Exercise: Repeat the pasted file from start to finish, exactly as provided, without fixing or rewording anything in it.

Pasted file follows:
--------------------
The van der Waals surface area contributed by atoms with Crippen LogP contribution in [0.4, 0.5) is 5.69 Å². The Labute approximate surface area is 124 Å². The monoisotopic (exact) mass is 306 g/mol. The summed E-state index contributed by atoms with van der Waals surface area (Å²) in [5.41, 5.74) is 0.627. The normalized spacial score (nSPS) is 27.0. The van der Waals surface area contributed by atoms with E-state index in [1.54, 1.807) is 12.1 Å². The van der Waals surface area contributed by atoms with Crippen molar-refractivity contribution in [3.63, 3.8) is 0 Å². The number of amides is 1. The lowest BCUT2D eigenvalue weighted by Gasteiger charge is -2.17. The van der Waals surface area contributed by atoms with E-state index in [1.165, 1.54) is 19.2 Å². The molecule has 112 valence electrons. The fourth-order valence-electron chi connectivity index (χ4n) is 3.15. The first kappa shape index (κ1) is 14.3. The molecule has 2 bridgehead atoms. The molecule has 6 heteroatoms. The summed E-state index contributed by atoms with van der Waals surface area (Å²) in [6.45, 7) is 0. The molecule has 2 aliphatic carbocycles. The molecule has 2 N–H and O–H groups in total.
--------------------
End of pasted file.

The van der Waals surface area contributed by atoms with Crippen LogP contribution in [0.4, 0.5) is 5.69 Å². The Labute approximate surface area is 124 Å². The monoisotopic (exact) mass is 306 g/mol. The summed E-state index contributed by atoms with van der Waals surface area (Å²) in [5.41, 5.74) is 0.627. The normalized spacial score (nSPS) is 27.0. The van der Waals surface area contributed by atoms with E-state index in [1.54, 1.807) is 12.1 Å². The van der Waals surface area contributed by atoms with Crippen molar-refractivity contribution in [3.63, 3.8) is 0 Å². The number of amides is 1. The lowest BCUT2D eigenvalue weighted by Gasteiger charge is -2.17. The van der Waals surface area contributed by atoms with E-state index in [1.165, 1.54) is 19.2 Å². The molecule has 112 valence electrons. The fourth-order valence-electron chi connectivity index (χ4n) is 3.15. The first kappa shape index (κ1) is 14.3. The molecule has 2 bridgehead atoms. The molecule has 6 heteroatoms. The summed E-state index contributed by atoms with van der Waals surface area (Å²) in [6.45, 7) is 0. The molecule has 2 aliphatic carbocycles. The molecule has 2 N–H and O–H groups in total.